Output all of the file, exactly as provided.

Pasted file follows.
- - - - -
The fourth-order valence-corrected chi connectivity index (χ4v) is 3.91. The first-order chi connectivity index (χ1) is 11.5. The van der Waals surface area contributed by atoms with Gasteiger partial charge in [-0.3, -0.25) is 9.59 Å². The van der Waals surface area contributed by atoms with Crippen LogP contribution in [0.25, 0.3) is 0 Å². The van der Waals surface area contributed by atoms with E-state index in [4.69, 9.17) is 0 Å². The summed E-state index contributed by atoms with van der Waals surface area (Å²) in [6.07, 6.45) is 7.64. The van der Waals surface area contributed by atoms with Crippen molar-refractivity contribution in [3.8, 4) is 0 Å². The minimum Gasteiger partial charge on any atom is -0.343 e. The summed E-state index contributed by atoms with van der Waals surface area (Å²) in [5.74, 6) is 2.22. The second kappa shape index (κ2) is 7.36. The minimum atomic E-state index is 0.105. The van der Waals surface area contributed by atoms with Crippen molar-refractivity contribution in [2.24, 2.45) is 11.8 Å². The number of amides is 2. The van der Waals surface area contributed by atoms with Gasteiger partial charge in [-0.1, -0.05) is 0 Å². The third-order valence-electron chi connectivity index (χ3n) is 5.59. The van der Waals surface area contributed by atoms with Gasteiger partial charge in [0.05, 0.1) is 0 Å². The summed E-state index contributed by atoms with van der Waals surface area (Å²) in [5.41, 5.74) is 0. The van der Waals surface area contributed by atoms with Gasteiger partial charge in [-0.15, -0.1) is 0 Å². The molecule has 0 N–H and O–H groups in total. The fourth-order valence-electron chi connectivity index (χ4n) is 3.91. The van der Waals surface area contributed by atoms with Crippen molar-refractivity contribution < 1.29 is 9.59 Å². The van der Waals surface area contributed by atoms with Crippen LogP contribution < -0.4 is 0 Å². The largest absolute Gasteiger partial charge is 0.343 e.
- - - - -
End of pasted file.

The fourth-order valence-corrected chi connectivity index (χ4v) is 3.91. The first-order chi connectivity index (χ1) is 11.5. The van der Waals surface area contributed by atoms with Gasteiger partial charge in [-0.3, -0.25) is 9.59 Å². The van der Waals surface area contributed by atoms with Crippen LogP contribution in [0.25, 0.3) is 0 Å². The van der Waals surface area contributed by atoms with E-state index in [4.69, 9.17) is 0 Å². The summed E-state index contributed by atoms with van der Waals surface area (Å²) in [6.07, 6.45) is 7.64. The van der Waals surface area contributed by atoms with Crippen molar-refractivity contribution in [3.8, 4) is 0 Å². The minimum Gasteiger partial charge on any atom is -0.343 e. The summed E-state index contributed by atoms with van der Waals surface area (Å²) in [5.74, 6) is 2.22. The second kappa shape index (κ2) is 7.36. The minimum atomic E-state index is 0.105. The van der Waals surface area contributed by atoms with Crippen molar-refractivity contribution in [2.24, 2.45) is 11.8 Å². The number of amides is 2. The van der Waals surface area contributed by atoms with Gasteiger partial charge in [-0.1, -0.05) is 0 Å². The third-order valence-electron chi connectivity index (χ3n) is 5.59. The van der Waals surface area contributed by atoms with Gasteiger partial charge in [0.05, 0.1) is 0 Å². The summed E-state index contributed by atoms with van der Waals surface area (Å²) in [5.41, 5.74) is 0. The van der Waals surface area contributed by atoms with Gasteiger partial charge in [-0.15, -0.1) is 0 Å². The molecule has 0 N–H and O–H groups in total. The fourth-order valence-electron chi connectivity index (χ4n) is 3.91. The van der Waals surface area contributed by atoms with Crippen molar-refractivity contribution < 1.29 is 9.59 Å². The van der Waals surface area contributed by atoms with Crippen LogP contribution < -0.4 is 0 Å². The largest absolute Gasteiger partial charge is 0.343 e.